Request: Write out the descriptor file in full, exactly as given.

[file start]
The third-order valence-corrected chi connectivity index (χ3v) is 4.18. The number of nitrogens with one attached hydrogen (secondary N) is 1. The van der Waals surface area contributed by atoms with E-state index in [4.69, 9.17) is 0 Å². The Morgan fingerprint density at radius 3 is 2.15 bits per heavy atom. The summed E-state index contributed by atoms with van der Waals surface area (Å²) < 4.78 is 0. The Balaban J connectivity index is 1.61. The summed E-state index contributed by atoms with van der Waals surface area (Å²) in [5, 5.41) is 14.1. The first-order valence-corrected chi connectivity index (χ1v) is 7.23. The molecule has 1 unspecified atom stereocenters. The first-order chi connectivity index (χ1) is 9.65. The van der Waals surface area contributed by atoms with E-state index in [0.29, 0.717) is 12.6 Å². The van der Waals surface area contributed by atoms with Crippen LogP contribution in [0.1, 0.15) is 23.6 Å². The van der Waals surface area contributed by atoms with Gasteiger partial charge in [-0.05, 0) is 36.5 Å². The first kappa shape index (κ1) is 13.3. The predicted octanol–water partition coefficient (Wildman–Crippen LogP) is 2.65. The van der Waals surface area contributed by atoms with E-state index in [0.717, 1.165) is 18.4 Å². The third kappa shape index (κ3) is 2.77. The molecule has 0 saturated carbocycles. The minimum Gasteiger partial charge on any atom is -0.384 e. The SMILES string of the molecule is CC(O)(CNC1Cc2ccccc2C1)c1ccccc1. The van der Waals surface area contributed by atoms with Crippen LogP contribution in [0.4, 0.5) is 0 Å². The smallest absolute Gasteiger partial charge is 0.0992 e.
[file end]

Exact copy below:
The third-order valence-corrected chi connectivity index (χ3v) is 4.18. The number of nitrogens with one attached hydrogen (secondary N) is 1. The van der Waals surface area contributed by atoms with E-state index in [4.69, 9.17) is 0 Å². The Morgan fingerprint density at radius 3 is 2.15 bits per heavy atom. The summed E-state index contributed by atoms with van der Waals surface area (Å²) < 4.78 is 0. The Balaban J connectivity index is 1.61. The summed E-state index contributed by atoms with van der Waals surface area (Å²) in [5, 5.41) is 14.1. The first-order valence-corrected chi connectivity index (χ1v) is 7.23. The molecule has 1 unspecified atom stereocenters. The first-order chi connectivity index (χ1) is 9.65. The van der Waals surface area contributed by atoms with E-state index in [0.29, 0.717) is 12.6 Å². The van der Waals surface area contributed by atoms with Crippen LogP contribution in [0.1, 0.15) is 23.6 Å². The van der Waals surface area contributed by atoms with Gasteiger partial charge in [-0.05, 0) is 36.5 Å². The first kappa shape index (κ1) is 13.3. The predicted octanol–water partition coefficient (Wildman–Crippen LogP) is 2.65. The van der Waals surface area contributed by atoms with E-state index in [0.717, 1.165) is 18.4 Å². The third kappa shape index (κ3) is 2.77. The molecule has 0 saturated carbocycles. The minimum Gasteiger partial charge on any atom is -0.384 e. The SMILES string of the molecule is CC(O)(CNC1Cc2ccccc2C1)c1ccccc1. The van der Waals surface area contributed by atoms with Crippen LogP contribution in [0.4, 0.5) is 0 Å². The smallest absolute Gasteiger partial charge is 0.0992 e.